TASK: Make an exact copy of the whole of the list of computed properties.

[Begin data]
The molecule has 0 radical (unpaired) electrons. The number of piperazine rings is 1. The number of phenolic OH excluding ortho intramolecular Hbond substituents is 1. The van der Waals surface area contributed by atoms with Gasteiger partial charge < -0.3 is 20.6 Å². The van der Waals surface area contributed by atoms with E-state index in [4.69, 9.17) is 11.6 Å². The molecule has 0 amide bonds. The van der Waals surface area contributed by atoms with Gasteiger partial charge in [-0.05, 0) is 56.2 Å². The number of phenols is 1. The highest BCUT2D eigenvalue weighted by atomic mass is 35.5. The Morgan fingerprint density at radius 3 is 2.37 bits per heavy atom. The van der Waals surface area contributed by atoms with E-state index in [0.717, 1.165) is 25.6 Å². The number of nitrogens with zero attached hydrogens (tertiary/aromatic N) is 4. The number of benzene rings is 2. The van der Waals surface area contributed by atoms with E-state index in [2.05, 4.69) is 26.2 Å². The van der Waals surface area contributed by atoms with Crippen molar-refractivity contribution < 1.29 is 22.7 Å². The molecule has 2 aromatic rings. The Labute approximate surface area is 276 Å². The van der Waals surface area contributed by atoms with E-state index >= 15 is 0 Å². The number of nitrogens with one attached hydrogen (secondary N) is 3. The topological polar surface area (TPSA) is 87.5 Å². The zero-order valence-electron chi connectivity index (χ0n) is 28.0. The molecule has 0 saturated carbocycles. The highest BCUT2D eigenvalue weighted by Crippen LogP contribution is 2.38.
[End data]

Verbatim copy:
The molecule has 0 radical (unpaired) electrons. The number of piperazine rings is 1. The number of phenolic OH excluding ortho intramolecular Hbond substituents is 1. The van der Waals surface area contributed by atoms with Gasteiger partial charge < -0.3 is 20.6 Å². The van der Waals surface area contributed by atoms with E-state index in [4.69, 9.17) is 11.6 Å². The molecule has 0 amide bonds. The van der Waals surface area contributed by atoms with Gasteiger partial charge in [-0.05, 0) is 56.2 Å². The number of phenols is 1. The highest BCUT2D eigenvalue weighted by atomic mass is 35.5. The Morgan fingerprint density at radius 3 is 2.37 bits per heavy atom. The van der Waals surface area contributed by atoms with E-state index in [0.717, 1.165) is 25.6 Å². The number of nitrogens with zero attached hydrogens (tertiary/aromatic N) is 4. The number of benzene rings is 2. The van der Waals surface area contributed by atoms with E-state index in [2.05, 4.69) is 26.2 Å². The van der Waals surface area contributed by atoms with Crippen molar-refractivity contribution < 1.29 is 22.7 Å². The molecule has 2 aromatic rings. The Labute approximate surface area is 276 Å². The van der Waals surface area contributed by atoms with E-state index >= 15 is 0 Å². The number of nitrogens with one attached hydrogen (secondary N) is 3. The topological polar surface area (TPSA) is 87.5 Å². The zero-order valence-electron chi connectivity index (χ0n) is 28.0. The molecule has 0 saturated carbocycles. The highest BCUT2D eigenvalue weighted by Crippen LogP contribution is 2.38.